First, the finished project! The LED strip is powered directly from my printer using this $5 voltage ("buck") converter. When I turn the printer on, the lights come on too!
Note: you may want a multimeter for this project. If you don't have one, then check out our best picks for multimeters.
This will vary from printer to printer; simply search for your 3D printer and some "LED" search term on Thingiverse and you'll find a variety of models to print for your printer.
For my Ender 3 LED strip upgrade, I chose to print this model. It slides directly into the aluminum channel at the top of my printer and fits a 5050-style LED strip (more on that later).
There are a few factors to consider when choosing an LED strip:
LED strips come in a few different voltages, with the most common being 5V and 12V. I'm going to use a 12V strip as the LED output will be brighter despite using only a short strip of LEDs.
This is the LED strip I used for this guide. I chose it because it stays cool and has LEDs packed closely together, resulting in brighter LED output.
Type and brightness
You might notice there are different types of LED strips (SMD 3528, SMD 5050, etc.) The difference here is the physical size of the LEDs on the strip.
If you're interested, this is how the SMG measurement translates to LED size:
Another big factor is LED density -- the number of LEDs per meter is a common measure.
Make sure your LED strip doesn't get hot enough to melt the strip holder, which you're probably printing in PLA -- some super high output LED strips can do this. No need to go overboard.
Color temperature refers to how "warm", or "yellow" the light is. You probably want a colder, whiter light for your 3D printer.
I went with a cool color temperature of 6000-6500K.
There are a few ways to power your LED strip:
Power it directly from your printer (recommended)
You can power your LED strip directly from your printer's power supply unit (PSU). This way, the strip will automatically turn on and off with your printer. You can also add a switch to turn it off manually. This method works with either 12V or 5V LEDs.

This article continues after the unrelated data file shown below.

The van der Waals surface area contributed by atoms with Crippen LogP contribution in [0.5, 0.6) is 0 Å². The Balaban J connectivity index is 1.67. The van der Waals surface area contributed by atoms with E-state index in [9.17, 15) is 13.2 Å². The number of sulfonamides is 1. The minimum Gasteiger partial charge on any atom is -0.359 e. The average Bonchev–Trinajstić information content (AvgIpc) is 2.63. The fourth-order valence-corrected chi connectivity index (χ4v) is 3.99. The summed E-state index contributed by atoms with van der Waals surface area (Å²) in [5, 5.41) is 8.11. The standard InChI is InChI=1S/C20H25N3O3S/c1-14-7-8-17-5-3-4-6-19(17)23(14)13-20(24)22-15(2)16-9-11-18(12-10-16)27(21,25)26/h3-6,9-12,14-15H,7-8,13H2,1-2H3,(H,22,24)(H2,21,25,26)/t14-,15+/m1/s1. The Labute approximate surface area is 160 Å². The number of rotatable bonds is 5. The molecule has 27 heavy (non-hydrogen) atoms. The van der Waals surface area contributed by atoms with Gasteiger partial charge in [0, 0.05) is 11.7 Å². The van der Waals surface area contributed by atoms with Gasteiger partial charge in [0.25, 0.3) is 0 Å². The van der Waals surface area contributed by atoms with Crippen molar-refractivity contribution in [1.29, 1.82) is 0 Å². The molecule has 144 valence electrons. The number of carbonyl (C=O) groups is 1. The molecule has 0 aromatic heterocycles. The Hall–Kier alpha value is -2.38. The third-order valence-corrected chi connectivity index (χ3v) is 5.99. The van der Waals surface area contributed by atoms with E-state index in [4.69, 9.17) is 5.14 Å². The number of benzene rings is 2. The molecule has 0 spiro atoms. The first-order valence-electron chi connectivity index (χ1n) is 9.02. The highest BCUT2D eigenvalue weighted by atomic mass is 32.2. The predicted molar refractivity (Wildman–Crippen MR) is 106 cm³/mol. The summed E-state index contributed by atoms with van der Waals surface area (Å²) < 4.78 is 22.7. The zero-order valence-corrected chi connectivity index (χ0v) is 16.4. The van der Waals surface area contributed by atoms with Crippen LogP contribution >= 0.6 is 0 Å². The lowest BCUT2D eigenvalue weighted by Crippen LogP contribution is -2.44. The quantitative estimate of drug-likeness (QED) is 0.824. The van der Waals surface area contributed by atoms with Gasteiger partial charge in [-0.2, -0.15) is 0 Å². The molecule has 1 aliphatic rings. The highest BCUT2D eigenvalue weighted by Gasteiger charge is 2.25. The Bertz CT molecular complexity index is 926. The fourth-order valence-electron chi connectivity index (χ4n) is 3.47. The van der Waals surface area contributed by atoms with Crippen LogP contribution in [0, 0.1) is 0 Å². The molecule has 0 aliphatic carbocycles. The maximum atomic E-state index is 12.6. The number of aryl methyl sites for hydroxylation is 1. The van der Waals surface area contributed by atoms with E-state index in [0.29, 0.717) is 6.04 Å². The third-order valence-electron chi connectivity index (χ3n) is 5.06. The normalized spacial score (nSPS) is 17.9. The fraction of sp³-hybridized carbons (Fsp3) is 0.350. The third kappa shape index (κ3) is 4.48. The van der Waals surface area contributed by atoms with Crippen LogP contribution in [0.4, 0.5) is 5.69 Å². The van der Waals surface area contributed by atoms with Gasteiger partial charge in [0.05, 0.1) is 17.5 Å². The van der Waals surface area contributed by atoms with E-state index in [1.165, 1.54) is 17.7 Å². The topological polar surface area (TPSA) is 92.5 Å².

This is the method I'll cover in this guide.
Plug it into the wall
If you're using a 5V LED strip with a USB cable attached, you can simply plug it into a phone charger in the wall. However, you'll need to connect it each time you want to print. Also, your brightness will be more limited at 5V.
Power it from a Raspberry Pi
If you're running OctoPrint on your 3D printer using a Raspberry Pi, you can connect a 5V LED strip directly to your Pi's USB port. However, you'll need to make sure your strips don't pull too much current or your Pi won't function properly.
To do this, we'll use a simple LM2596 voltage regulator or "buck converter". In a nutshell, this little $5 board will reduce the voltage output by our printer to the voltage required by the LED strip.
The Ender 3 outputs 24V, so I'm going to "step-down" this voltage to 12V.
If your printer already outputs 12V, you don't need to add a buck converter. Some Googling will tell you what outputs your PSU has.
I wrote a separate guide on powering a Raspberry Pi from a 3D printer. That guide lists the steps in great detail for soldering and connecting the LM2596 to your printer and reducing it to the required output.
Use that guide to create your power source and then return here to continue. Of course, don't solder a Micro USB cable to the OUTPUT as listed in that guide; we're going to solder the LED strip there instead!
For my Ender 3, I connected the buck converter to my printer's power supply using this XT60 cable. This method is nice since it makes the buck converter easily removable in case I want to remove or change out the power strip.
You'll need a wire long enough to reach from the PSU to the LED strip. Be sure not to run the wires anywhere near moving parts. You don't want a print ripping your wires out! And then shorting them and also fire perhaps. Fire bad.
I like to manually run my wire along the printer to determine its precise length before cutting and soldering it. For my Ender 3, I was able to run the wire in the extruded aluminum channel behind the power supply. Super neat!
Next, we're going to solder the red positive (+) and black negative (-) wires to our power source. If you're powering the strip directly from your printer, simply solder these to the OUTPUT terminals of the LM2596 step-down converter.
To add a DC power switch, solder it inline with the black negative (-) wire. Make sure the switch is rated for your voltage (12V etc.) Toggling the switch on and off will break the circuit, turning the strip off.
This is important. You'll want to secure your strip's wires carefully so that they don't get snagged by your printer moving. You can download and print all kinds of cable clips and mounts from Thingiverse, so get creative with it!
A 3D-printed house? What about a store that 3D prints you a custom shoe? And will we be able to, one day, 3D print our way to Mars? It's all possible!